With the new Facebook Page layout we can finally post or comment on a page with our personal account, or with the page account. Before this change you could only post or comment on a Fan page as the page itself.
To switch between accounts, click on the Account pulldown box at the top left of your page, from here you can select “Use Facebook as Page”, or “Switch back” to your personal account.
You do have to be careful, if you do not switch back your profile you may find yourself posting via the wrong account.
One of the extra benefits to this is that you can now see who has liked your page last.
If you login to one of your Fan Pages at the top left there are icons for Likes and Notifications, if anyone has liked your page since the last time you were logged into the page you can click the Like icon and see who the new members are.
Google announced their new One Pass Micropayment system today. The new system allows publishers to offer different payment methods for content. The system will give readers the ability to access digital content on different platforms such as websites and mobile phones with one login.
Publishers can choose to use subscriptions, metered access, freemium and sinlge articles.
The system is supposed to streamline the process by keeping up with all the necessary components from login, authentication through the checkout process via Google Checkout.
This looks very interesting and I tried to signup. However the signup is currently not working and just cycles through to a websearch form.
It is a niche I really did not plan on, but it is probably the best description of what I do on a daily basis. Thanks to the SoloBizCoach for pointing that out during one of our chats.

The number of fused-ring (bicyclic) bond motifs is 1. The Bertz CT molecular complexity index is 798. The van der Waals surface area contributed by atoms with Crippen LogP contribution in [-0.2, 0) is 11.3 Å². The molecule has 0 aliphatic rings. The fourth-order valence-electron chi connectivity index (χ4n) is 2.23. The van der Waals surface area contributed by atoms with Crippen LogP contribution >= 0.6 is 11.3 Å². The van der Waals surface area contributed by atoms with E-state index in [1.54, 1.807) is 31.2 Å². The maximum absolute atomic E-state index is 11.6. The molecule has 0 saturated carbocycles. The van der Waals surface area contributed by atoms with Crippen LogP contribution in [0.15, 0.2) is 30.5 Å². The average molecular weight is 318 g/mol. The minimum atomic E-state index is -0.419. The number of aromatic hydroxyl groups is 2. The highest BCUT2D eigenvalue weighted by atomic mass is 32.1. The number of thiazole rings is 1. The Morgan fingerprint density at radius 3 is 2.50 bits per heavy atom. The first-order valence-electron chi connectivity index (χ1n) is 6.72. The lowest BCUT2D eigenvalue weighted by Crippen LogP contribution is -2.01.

Using the term mechanic invariably brings to mind a car mechanic, and a website mechanic is very similar. If you want your car to look better you take it to a body shop, but if you want it to run better, tune it up, or fix something you take it to a mechanic. And that is the same situation here. If you want graphics or a slick looking website, I should not be your first choice to help you. However, if something is not working right, or you want to tune it up, I can usually help you.
In just the last week I have converted a couple of static sites to WordPress, repaired a slow loading blog, fixed a site that was not loading properly and several other small “mechanic” tasks for others. I also do a lot of custom stuff. Here is a good post from WayneJohn explaining some Twitter API work we were both involved in.
Remember, there is nothing wrong with needing help. A lot of the people who call on me are excellent bloggers and designers, but we each have our skill set and we need to know our limitations. Trust me, if I want some hot graphics I am going to call on someone else to help me out.
A key to success is being able to know when you need help and utilize other peoples skills to advance your work.